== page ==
Magazine article Editor & Publisher

Monster Back in a Box

Magazine article Editor & Publisher

Monster Back in a Box

Article excerpt

Like the Microsoft Corp. before it, Monster.com discovers eating the daily paper's lunch is easier said than done

Writing about Monster.com in last week's issue ("That Monster won't go away," p. 5), our Lucia Moses quoted several whip-smart industry observers warning newspapers not to gloat about the accelerating troubles of the online job board's parent, TMP Worldwide. Sage advice, no doubt. Nevertheless, our second reaction was, indeed, to gloat.

Our first reaction was a flood of nightmarish memories from the summer of 1997 that nevertheless triggered something like nostalgia. Then, Manhattan was mugged by Sidewalk. The logo of Microsoft's online city guide was everywhere: on billboards, buses, cabs, subway cars -- even the street-cart umbrellas of hot-dog vendors.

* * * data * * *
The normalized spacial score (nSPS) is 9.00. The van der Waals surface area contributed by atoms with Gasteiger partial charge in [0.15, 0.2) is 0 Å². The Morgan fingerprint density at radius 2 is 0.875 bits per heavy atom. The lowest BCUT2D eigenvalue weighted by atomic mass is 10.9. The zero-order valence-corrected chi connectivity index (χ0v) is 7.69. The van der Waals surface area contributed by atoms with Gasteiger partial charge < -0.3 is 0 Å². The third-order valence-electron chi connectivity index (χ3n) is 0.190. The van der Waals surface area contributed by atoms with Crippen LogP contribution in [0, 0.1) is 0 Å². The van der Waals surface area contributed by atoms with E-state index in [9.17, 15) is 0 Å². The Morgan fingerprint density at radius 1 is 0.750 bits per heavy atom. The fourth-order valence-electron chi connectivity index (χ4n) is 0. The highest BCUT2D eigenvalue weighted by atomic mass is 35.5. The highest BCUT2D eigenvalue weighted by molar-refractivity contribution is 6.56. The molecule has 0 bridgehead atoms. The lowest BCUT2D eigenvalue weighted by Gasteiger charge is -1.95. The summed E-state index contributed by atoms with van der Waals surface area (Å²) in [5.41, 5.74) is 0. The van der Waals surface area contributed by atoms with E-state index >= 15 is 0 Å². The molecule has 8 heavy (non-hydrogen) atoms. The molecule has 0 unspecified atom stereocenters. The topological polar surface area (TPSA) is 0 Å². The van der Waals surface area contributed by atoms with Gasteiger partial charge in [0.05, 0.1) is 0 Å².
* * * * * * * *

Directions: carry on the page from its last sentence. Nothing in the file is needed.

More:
We remembered, too, the fear many publishers felt back then. The Colossus of Redmond, Wash., would wield its virtually unlimited resources to create massive, speedy, and user-friendly arts-and- entertainment listings. Sidewalk would strip newspapers of their local advertising franchise, starting with movie theaters, restaurants, and night spots -- and finishing with the capture of classified ads. Newspapers were doomed. They were "smearing ink on dead trees." They just didn't "get it."

But by the summer of 1999, Microsoft had rolled up its Sidewalk after pouring an estimated $200 million into the venture. In New York and every other market Microsoft targeted, the supposedly pokey local papers proved far more nimble than Sidewalk. Locals and tourists alike tried Sidewalk -- and ended up relying on the newspaper, in print or on the Web, for the most reliable content and service. …

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